Richard Brody on Errol Morris’s The B-Side

Errol Morris’s quietly passionate and inspiring new film, “The B-Side,” which opens Friday, is a work of echoes and reflections. It’s a documentary portrait of Elsa Dorfman, a photographer who does mainly portraits and whose photography is inseparable from the details of her daily life. Her life and work illuminate the very essence of her medium. In the process of telling Dorfman’s life story, Morris also gathers hints about the nature of moviemaking, and about his own art.

Dorfman’s photographs are shown copiously but briefly throughout the film; it is Dorfman herself—with whom Morris speaks in her studio and in her darkroom—who is the center of the film, and she’s a remarkable presence, a cinematic character whose comments distill a lifetime of wisdom, self-awareness, frustration, and survivor’s pride. The etched profundity of her phrases (spoken in an undiluted Boston accent) lingers weightily long after they’ve passed by in the calm, conversational breeze. If they were collected in a chapbook, they’d form a version of “Notes on Photography,” a companion to Robert Bresson’s aphorisms, which apply only to his own films but can enlighten any filmmaker and, for that matter, any reader.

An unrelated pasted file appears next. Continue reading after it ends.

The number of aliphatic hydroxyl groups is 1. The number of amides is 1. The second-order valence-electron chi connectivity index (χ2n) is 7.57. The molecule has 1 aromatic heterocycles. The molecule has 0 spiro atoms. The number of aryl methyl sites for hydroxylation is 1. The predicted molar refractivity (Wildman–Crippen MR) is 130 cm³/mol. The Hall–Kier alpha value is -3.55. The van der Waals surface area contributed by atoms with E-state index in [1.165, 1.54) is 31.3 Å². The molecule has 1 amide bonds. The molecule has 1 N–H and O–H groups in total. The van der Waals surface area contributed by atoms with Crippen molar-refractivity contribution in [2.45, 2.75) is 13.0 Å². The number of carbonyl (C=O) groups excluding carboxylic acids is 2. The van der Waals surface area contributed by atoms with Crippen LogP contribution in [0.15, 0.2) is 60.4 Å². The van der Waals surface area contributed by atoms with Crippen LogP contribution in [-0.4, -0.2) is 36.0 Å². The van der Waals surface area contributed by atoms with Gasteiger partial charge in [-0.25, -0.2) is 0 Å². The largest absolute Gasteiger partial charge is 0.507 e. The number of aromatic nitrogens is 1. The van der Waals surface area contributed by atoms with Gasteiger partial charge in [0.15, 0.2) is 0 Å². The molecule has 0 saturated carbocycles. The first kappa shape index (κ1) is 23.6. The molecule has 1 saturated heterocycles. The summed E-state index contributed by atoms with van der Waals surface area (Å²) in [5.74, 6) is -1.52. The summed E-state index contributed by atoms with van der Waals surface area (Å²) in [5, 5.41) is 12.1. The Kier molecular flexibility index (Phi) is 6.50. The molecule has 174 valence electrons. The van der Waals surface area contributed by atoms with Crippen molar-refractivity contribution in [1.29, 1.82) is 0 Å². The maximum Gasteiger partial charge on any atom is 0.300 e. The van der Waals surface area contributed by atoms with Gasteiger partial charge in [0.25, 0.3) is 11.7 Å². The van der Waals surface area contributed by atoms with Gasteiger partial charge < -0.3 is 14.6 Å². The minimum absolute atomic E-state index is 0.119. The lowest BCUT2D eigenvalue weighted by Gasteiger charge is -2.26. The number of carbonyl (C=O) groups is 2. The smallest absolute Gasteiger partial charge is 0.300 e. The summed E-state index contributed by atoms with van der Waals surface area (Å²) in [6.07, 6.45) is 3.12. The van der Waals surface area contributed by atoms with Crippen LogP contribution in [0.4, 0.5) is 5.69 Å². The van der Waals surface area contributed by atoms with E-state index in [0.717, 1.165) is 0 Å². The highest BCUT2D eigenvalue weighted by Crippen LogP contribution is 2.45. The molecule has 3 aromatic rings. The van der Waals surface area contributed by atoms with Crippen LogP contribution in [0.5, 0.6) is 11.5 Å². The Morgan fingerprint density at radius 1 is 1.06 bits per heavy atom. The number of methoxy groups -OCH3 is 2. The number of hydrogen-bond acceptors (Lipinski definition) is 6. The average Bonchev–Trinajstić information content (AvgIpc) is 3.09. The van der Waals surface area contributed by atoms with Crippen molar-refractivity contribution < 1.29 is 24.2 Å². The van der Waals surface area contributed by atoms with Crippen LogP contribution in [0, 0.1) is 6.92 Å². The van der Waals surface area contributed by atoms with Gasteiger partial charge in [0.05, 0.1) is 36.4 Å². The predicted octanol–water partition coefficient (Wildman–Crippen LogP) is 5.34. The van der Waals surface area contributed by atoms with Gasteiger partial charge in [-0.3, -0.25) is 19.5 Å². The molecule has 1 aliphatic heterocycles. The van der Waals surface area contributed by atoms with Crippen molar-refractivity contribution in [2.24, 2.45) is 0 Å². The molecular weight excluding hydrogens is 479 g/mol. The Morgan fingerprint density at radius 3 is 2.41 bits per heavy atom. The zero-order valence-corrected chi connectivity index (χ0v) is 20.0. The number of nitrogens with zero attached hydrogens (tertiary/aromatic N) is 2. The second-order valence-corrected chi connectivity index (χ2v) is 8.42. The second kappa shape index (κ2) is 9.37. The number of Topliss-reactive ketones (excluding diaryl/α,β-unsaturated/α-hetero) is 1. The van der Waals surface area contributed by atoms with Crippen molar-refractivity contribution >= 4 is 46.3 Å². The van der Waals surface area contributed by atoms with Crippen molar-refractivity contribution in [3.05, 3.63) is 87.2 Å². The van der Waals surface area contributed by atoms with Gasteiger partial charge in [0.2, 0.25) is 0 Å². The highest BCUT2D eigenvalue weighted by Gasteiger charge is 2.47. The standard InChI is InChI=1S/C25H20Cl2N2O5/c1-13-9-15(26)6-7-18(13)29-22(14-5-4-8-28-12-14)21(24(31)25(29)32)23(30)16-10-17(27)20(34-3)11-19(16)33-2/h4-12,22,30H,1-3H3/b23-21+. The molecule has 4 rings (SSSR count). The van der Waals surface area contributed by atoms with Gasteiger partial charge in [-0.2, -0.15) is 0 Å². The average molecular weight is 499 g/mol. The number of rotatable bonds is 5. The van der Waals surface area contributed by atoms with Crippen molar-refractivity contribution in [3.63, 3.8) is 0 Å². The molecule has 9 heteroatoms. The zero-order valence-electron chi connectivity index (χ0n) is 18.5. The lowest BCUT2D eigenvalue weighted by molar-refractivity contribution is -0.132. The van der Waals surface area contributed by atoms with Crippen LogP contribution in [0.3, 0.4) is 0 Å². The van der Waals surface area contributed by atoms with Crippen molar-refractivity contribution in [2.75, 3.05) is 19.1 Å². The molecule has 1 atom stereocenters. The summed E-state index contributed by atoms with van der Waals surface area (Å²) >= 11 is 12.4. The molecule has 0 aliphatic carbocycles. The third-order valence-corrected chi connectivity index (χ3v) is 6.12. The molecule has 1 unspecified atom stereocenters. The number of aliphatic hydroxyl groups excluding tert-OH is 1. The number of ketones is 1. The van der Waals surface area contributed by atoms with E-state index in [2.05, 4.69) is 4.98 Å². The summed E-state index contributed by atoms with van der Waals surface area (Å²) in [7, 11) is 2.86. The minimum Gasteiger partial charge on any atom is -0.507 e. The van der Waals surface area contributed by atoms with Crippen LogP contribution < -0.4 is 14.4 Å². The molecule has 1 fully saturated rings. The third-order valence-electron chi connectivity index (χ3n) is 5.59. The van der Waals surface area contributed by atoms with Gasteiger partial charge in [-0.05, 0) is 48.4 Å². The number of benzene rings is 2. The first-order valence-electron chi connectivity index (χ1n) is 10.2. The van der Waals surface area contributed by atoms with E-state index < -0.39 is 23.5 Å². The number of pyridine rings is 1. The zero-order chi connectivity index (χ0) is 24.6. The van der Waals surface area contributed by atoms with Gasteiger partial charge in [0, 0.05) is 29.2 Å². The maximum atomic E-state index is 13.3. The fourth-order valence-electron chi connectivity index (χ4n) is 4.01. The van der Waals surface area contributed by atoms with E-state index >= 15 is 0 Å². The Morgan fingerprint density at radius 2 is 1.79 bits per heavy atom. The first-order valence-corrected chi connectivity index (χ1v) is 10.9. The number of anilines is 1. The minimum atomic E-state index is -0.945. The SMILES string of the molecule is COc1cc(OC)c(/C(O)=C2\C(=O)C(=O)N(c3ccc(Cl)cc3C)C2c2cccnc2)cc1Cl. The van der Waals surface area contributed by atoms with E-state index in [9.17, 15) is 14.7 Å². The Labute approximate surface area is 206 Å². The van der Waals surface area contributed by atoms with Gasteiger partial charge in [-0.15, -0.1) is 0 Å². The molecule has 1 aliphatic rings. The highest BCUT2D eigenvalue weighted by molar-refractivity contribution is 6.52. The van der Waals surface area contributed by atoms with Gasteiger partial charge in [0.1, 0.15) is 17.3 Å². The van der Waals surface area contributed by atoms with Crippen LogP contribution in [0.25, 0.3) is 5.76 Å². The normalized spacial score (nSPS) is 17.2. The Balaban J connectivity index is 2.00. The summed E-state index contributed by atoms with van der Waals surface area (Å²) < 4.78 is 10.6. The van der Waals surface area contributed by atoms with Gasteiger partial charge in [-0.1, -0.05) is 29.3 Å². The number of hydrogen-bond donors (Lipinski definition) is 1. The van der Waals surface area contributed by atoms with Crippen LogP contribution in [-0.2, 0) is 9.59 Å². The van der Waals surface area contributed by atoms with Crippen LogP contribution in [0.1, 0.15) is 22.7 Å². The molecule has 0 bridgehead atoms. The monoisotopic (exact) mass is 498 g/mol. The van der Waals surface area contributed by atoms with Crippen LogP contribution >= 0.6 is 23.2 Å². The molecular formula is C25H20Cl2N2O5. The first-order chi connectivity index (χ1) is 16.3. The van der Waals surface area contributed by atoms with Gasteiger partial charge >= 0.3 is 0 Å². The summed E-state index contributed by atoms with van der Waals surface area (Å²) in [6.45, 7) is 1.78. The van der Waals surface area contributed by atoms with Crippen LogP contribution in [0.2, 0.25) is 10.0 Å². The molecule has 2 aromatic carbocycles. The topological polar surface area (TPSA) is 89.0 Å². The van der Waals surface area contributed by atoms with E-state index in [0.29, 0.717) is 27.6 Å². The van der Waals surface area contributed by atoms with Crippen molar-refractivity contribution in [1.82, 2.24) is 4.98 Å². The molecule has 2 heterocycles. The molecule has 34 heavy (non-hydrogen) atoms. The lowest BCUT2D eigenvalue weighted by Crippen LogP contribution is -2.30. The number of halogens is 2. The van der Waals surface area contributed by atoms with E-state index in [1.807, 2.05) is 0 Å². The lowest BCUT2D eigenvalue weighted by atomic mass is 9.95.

Eighty and agile, a photographer since 1965, Dorfman discusses the experiences, distinctive to herself and to a woman of her milieu, that brought her to photography. A self-described “nice Jewish girl from Boston,” she graduated from Tufts, in 1959, and got a job at Grove Press, in New York—a hothouse of advanced literary and societal ideas, which, she says, was then fighting a legal battle over “Lady Chatterley’s Lover.” While there, she met and quickly became close (indeed, lifelong) friends with Allen Ginsberg. She eventually found New York to be “too much” for her, and wanted a more sedate and sane life than what she witnessed in the city. She returned to Boston to start a career as a school teacher in a comfortable suburb; she was told by a parent, “You don’t really belong here.”

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